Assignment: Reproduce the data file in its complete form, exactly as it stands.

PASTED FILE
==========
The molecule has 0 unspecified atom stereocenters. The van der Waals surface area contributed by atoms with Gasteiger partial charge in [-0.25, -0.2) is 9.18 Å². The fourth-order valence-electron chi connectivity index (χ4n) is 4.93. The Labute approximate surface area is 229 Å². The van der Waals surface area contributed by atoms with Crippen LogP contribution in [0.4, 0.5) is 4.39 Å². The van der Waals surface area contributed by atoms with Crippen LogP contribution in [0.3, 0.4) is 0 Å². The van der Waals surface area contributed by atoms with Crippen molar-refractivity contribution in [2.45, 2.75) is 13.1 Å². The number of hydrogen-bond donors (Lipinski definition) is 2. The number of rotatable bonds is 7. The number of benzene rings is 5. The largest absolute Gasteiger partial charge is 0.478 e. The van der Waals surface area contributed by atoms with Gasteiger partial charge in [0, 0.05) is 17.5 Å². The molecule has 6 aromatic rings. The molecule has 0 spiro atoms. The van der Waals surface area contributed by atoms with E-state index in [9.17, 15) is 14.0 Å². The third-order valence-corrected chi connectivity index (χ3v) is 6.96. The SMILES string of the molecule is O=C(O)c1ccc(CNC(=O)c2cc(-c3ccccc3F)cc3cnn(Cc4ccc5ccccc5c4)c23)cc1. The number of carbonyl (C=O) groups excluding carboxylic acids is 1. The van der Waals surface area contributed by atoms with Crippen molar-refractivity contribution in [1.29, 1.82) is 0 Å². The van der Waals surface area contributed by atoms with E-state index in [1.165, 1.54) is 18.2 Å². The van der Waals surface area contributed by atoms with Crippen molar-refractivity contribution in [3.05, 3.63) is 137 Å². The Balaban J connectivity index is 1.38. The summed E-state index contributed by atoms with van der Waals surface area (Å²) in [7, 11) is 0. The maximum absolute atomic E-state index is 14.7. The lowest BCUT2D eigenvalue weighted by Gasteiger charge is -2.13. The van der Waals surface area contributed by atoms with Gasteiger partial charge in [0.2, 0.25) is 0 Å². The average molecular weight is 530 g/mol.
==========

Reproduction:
The molecule has 0 unspecified atom stereocenters. The van der Waals surface area contributed by atoms with Gasteiger partial charge in [-0.25, -0.2) is 9.18 Å². The fourth-order valence-electron chi connectivity index (χ4n) is 4.93. The Labute approximate surface area is 229 Å². The van der Waals surface area contributed by atoms with Crippen LogP contribution in [0.4, 0.5) is 4.39 Å². The van der Waals surface area contributed by atoms with Crippen LogP contribution in [0.3, 0.4) is 0 Å². The van der Waals surface area contributed by atoms with Crippen molar-refractivity contribution in [2.45, 2.75) is 13.1 Å². The number of hydrogen-bond donors (Lipinski definition) is 2. The number of rotatable bonds is 7. The number of benzene rings is 5. The largest absolute Gasteiger partial charge is 0.478 e. The van der Waals surface area contributed by atoms with Gasteiger partial charge in [0, 0.05) is 17.5 Å². The molecule has 6 aromatic rings. The molecule has 0 spiro atoms. The van der Waals surface area contributed by atoms with E-state index in [9.17, 15) is 14.0 Å². The third-order valence-corrected chi connectivity index (χ3v) is 6.96. The SMILES string of the molecule is O=C(O)c1ccc(CNC(=O)c2cc(-c3ccccc3F)cc3cnn(Cc4ccc5ccccc5c4)c23)cc1. The number of carbonyl (C=O) groups excluding carboxylic acids is 1. The van der Waals surface area contributed by atoms with Crippen molar-refractivity contribution in [1.29, 1.82) is 0 Å². The van der Waals surface area contributed by atoms with E-state index in [1.165, 1.54) is 18.2 Å². The van der Waals surface area contributed by atoms with Crippen molar-refractivity contribution in [3.05, 3.63) is 137 Å². The Balaban J connectivity index is 1.38. The summed E-state index contributed by atoms with van der Waals surface area (Å²) in [7, 11) is 0. The maximum absolute atomic E-state index is 14.7. The lowest BCUT2D eigenvalue weighted by Gasteiger charge is -2.13. The van der Waals surface area contributed by atoms with Gasteiger partial charge in [0.2, 0.25) is 0 Å². The average molecular weight is 530 g/mol.